Taking on the green certainly is not an option at the difficult par-4 13th, where the fairway comes to an end at approximately 300 yards. The Coffin bunkers are the main threat from the tee, while it can be tough to pick the right line with an approach played over a large mound to yet another double green. Anyone making four here in all four rounds will surely be happy with their work.
Measuring over 600 yards, the 14th is a tough par-5 that begins with a demanding tee shot, where players should keep right of the group of bunkers known as the Beardies while being careful not to drift towards the out-of-bounds wall further to the right. The second shot can then be fired over the large Hell bunker or to a second fairway on the left. More sand surrounds the green, making this one of the trickier long holes played at The Open.
Club selection is vital at the par-4 15th, a hole that demands accuracy off the tee. The fairway narrows significantly at around 300 yards and has pot bunkers a little further up, so many may choose to leave the driver in the bag. A deceptively deep green, shared with the third, appears closer than it actually is and is guarded by a devilish pot bunker to the front left.
The par-4 16th is a classic risk/reward hole, with boldness off the tee required to leave an easier approach. With out of bounds very much in play to the right, the safe play is a drive down the left side of the fairway, albeit that brings the Principal's Nose collection of bunkers into play and leaves a demanding second over more sand. Playing down the right is much riskier, but can result in a relatively straightforward route to the green.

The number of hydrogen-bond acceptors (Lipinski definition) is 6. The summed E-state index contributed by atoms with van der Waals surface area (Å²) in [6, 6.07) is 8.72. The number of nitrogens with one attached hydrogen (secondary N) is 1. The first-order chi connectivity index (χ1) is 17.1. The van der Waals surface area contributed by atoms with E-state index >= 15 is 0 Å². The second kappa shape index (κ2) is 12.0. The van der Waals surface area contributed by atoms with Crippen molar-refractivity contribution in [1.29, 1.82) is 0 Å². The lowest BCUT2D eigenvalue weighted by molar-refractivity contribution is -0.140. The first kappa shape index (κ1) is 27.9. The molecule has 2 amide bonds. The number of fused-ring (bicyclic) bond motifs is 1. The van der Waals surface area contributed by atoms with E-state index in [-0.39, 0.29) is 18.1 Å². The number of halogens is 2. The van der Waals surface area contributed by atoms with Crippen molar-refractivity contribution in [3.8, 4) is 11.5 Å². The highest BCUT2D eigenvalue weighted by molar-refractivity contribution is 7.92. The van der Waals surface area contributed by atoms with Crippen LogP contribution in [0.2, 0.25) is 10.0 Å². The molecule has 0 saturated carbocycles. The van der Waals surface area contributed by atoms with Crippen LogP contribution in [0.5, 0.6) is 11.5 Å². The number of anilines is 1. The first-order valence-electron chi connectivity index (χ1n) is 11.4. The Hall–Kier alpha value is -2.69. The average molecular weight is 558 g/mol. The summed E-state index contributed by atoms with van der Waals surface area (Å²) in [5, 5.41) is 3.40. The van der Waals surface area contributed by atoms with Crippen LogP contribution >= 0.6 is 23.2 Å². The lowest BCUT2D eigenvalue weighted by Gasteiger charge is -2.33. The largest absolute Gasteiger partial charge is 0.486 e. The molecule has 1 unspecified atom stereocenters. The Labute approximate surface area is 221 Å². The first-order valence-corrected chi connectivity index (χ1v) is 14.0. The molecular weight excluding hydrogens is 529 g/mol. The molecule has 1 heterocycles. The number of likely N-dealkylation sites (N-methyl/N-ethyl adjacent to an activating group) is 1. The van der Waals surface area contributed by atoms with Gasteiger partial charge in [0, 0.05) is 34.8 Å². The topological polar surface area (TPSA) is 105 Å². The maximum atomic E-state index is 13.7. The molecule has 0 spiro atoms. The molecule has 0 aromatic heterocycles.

The Road Hole is undoubtedly the Old Course's most demanding test and regarded by many as the toughest par-4 in golf. It has consistently played to a scoring average well above its par at The Open, including an average of 4.79 in 1984 and 4.65 when St Andrews last hosted the Championship in 2015. The tee shot needs to be fired over the corner of the Old Course Hotel to find the fairway, although many will bail out left with out of bounds to the right. An even trickier challenge awaits with an approach to the shallowest of greens, protected by the cavernous Road Hole bunker at the front and a path and wall to the back. Miguel Angel Jimenez famously played a rebound shot off the wall in 2010, but many others have come to grief here.
The site of so many dramatic moments over the years, the par-4 18th is quite simply iconic. It should be no problem to find the huge fairway that also served as the target for the opening shot of the round, and players can then savour a walk over the Swilcan Bridge as they make it back into the town where they started. The Valley of Sin short of the green is a common collection point for under-hit approaches and the place from where Costantino Rocca famously holed a miraculous long putt to force a play-off with John Daly in 1995. Three-putts are common on a large undulating green, but Seve Ballesteros famously needed only one putt here - a curling effort from right to left - to seal his finest victory in 1984.